A Californian man has been charged by a US regulator for tweeting false information to his followers in a secret bid to inflate the value of his shares in a defunct cannabis company.
The Securities and Exchange Commission (SEC) this week announced fraud charges and an asset freeze against Irvine-based Andrew Fassari.
He’s alleged to have bought over 41 million shares in Nevada-based Arcis Resources Corporation (ARCS), before tweeting lies to his thousands of followers that the firm was reviving its operations and expanding its business, backed by “huge” investors.
Using the Twitter handle @OCMillionaire, Fassari is said to have made 120 tweets in December 2020 referencing “$ARCS,” dozens of which were labelled “misleading” by the SEC.
In one, he claimed that “this CEO has big plans for us,” and in another he apparently crowed about the firm’s “380,000 indoor cultivation 1 Million+ sq ft processing,” according to the SEC.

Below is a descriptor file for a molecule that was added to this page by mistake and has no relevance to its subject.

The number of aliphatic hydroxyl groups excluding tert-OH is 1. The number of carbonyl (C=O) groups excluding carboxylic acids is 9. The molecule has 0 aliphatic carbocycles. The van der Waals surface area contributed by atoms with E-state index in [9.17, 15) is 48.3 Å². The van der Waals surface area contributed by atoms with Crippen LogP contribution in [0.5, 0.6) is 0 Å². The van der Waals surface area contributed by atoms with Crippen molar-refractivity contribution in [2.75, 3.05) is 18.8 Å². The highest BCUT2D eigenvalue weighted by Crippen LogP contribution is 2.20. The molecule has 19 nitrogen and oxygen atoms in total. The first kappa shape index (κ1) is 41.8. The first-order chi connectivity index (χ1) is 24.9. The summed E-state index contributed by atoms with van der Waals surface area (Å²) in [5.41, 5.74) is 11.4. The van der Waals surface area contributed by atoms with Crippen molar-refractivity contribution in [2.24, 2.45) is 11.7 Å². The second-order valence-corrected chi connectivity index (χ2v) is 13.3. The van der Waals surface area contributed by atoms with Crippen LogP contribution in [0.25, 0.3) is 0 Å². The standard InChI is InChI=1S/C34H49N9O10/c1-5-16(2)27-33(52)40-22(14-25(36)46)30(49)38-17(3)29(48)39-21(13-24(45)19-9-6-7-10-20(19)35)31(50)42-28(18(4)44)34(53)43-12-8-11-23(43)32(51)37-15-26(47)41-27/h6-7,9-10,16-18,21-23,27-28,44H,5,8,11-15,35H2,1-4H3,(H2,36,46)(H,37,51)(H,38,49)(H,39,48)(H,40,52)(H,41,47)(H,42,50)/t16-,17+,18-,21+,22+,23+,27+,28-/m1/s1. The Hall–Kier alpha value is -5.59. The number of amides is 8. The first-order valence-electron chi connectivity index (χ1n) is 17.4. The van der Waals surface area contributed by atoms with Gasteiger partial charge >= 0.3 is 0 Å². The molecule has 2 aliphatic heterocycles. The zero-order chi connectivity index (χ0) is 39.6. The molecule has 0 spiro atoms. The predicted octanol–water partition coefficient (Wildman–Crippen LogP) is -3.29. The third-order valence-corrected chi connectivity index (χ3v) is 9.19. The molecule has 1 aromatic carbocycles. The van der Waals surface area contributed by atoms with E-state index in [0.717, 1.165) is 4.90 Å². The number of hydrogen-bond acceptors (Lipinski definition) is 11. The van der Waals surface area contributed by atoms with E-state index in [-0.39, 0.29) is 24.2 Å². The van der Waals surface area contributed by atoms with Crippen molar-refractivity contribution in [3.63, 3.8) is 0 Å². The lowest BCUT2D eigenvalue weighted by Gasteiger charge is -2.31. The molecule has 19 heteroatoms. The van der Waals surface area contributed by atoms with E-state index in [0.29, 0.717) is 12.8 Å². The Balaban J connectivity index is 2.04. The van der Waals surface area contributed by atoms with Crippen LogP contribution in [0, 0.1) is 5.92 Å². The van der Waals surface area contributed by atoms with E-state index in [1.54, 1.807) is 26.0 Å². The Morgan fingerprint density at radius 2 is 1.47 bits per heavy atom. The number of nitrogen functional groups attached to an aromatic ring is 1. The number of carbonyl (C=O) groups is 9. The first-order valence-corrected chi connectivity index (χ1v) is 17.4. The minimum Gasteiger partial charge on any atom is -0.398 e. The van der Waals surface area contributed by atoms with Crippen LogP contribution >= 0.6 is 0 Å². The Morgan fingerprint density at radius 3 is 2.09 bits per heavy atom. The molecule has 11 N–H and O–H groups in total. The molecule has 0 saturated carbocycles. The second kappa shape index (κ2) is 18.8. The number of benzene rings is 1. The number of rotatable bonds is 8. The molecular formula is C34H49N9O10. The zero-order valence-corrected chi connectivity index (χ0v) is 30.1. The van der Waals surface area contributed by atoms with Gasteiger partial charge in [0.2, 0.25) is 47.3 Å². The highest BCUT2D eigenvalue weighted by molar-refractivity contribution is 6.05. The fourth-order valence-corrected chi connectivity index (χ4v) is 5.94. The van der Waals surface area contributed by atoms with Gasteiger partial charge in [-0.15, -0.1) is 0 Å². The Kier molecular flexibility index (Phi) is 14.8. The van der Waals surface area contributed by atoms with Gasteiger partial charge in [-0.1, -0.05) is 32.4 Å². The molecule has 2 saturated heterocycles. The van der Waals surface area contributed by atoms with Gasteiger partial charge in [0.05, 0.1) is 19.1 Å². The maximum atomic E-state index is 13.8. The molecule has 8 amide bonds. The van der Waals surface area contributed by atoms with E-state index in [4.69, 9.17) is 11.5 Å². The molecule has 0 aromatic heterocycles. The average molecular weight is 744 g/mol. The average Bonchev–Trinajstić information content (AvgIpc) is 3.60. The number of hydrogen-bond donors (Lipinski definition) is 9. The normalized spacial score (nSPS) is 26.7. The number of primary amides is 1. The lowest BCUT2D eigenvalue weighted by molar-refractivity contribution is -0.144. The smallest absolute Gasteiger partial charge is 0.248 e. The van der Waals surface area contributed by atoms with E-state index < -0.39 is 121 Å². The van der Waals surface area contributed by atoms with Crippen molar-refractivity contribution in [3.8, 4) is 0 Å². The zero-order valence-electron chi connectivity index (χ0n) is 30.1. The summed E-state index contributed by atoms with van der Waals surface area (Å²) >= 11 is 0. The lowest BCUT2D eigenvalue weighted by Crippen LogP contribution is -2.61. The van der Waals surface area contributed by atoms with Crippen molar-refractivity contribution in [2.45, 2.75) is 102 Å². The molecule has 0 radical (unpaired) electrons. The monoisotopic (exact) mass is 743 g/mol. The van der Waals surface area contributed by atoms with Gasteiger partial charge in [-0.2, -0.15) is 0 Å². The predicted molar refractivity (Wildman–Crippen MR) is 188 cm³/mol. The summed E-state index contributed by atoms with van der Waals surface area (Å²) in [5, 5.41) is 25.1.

“The complaint further alleges that, over the next several days, ARCS’s share price skyrocketed, ultimately increasing over 4000%,” it noted.
“The complaint also alleges that Fassari made false statements about his own trading in ARCS. Between December 10 and 16 2020, Fassari allegedly sold all his shares in ARCS for profits of over $929,000, all while continuing to publish false and misleading information about ARCS and his trading in ARCS.”
The regulator’s complaint charges Fassari with violating the anti-fraud provisions of federal securities laws, and seeks a permanent injunction, disgorgement, prejudgment interest and a civil penalty from him.
The SEC also secured an order earlier this month temporarily suspending trading in ARCS securities.
This kind of “pump-and-dump” scam has become increasingly common of late thanks to the proliferation of social media and the ease with which investors can trade in securities today.